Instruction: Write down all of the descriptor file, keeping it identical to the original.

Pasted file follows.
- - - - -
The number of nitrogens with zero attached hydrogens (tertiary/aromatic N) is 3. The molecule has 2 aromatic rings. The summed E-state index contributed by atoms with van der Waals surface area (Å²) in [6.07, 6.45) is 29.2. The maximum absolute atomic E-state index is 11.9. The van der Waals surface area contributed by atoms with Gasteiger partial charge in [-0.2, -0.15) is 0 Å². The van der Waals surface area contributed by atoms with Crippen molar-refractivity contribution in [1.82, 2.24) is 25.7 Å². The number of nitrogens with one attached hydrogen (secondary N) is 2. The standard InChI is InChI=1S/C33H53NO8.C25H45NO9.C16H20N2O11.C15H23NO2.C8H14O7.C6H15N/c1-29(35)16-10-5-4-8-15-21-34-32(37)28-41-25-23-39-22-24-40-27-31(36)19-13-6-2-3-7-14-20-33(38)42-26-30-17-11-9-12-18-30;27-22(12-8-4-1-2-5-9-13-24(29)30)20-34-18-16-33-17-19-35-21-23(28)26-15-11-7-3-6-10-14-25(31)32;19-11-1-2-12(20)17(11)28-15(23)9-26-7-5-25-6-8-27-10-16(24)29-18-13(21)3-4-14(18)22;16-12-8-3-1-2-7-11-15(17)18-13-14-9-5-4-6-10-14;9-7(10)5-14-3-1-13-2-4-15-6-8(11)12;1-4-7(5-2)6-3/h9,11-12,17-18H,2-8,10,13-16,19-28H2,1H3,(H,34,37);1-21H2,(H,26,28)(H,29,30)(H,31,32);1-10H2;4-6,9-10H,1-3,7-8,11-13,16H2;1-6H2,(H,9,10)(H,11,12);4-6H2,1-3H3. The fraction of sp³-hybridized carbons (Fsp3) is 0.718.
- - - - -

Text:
The number of nitrogens with zero attached hydrogens (tertiary/aromatic N) is 3. The molecule has 2 aromatic rings. The summed E-state index contributed by atoms with van der Waals surface area (Å²) in [6.07, 6.45) is 29.2. The maximum absolute atomic E-state index is 11.9. The van der Waals surface area contributed by atoms with Gasteiger partial charge in [-0.2, -0.15) is 0 Å². The van der Waals surface area contributed by atoms with Crippen molar-refractivity contribution in [1.82, 2.24) is 25.7 Å². The number of nitrogens with one attached hydrogen (secondary N) is 2. The standard InChI is InChI=1S/C33H53NO8.C25H45NO9.C16H20N2O11.C15H23NO2.C8H14O7.C6H15N/c1-29(35)16-10-5-4-8-15-21-34-32(37)28-41-25-23-39-22-24-40-27-31(36)19-13-6-2-3-7-14-20-33(38)42-26-30-17-11-9-12-18-30;27-22(12-8-4-1-2-5-9-13-24(29)30)20-34-18-16-33-17-19-35-21-23(28)26-15-11-7-3-6-10-14-25(31)32;19-11-1-2-12(20)17(11)28-15(23)9-26-7-5-25-6-8-27-10-16(24)29-18-13(21)3-4-14(18)22;16-12-8-3-1-2-7-11-15(17)18-13-14-9-5-4-6-10-14;9-7(10)5-14-3-1-13-2-4-15-6-8(11)12;1-4-7(5-2)6-3/h9,11-12,17-18H,2-8,10,13-16,19-28H2,1H3,(H,34,37);1-21H2,(H,26,28)(H,29,30)(H,31,32);1-10H2;4-6,9-10H,1-3,7-8,11-13,16H2;1-6H2,(H,9,10)(H,11,12);4-6H2,1-3H3. The fraction of sp³-hybridized carbons (Fsp3) is 0.718.